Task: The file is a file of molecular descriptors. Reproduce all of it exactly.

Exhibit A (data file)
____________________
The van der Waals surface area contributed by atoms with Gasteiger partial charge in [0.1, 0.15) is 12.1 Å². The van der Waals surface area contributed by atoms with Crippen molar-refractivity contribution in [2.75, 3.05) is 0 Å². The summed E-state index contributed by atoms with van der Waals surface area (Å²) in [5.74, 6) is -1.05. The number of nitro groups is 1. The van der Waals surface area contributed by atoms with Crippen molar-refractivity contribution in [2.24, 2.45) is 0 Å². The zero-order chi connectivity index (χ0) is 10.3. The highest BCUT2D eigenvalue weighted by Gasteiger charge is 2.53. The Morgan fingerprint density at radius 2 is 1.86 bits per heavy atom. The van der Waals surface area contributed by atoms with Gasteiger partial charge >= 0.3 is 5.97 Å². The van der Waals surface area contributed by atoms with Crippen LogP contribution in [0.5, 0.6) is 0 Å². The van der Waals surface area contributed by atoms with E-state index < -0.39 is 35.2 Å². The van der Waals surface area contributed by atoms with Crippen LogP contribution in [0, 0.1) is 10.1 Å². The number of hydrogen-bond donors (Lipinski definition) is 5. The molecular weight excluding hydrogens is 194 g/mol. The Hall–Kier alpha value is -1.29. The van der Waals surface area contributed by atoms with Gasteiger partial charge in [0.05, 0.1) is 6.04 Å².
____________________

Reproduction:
The van der Waals surface area contributed by atoms with Gasteiger partial charge in [0.1, 0.15) is 12.1 Å². The van der Waals surface area contributed by atoms with Crippen molar-refractivity contribution in [2.75, 3.05) is 0 Å². The summed E-state index contributed by atoms with van der Waals surface area (Å²) in [5.74, 6) is -1.05. The number of nitro groups is 1. The van der Waals surface area contributed by atoms with Crippen molar-refractivity contribution in [2.24, 2.45) is 0 Å². The zero-order chi connectivity index (χ0) is 10.3. The highest BCUT2D eigenvalue weighted by Gasteiger charge is 2.53. The Morgan fingerprint density at radius 2 is 1.86 bits per heavy atom. The van der Waals surface area contributed by atoms with Gasteiger partial charge >= 0.3 is 5.97 Å². The van der Waals surface area contributed by atoms with Crippen LogP contribution in [0.5, 0.6) is 0 Å². The van der Waals surface area contributed by atoms with E-state index < -0.39 is 35.2 Å². The van der Waals surface area contributed by atoms with Crippen LogP contribution in [0, 0.1) is 10.1 Å². The number of hydrogen-bond donors (Lipinski definition) is 5. The molecular weight excluding hydrogens is 194 g/mol. The Hall–Kier alpha value is -1.29. The van der Waals surface area contributed by atoms with Gasteiger partial charge in [0.05, 0.1) is 6.04 Å².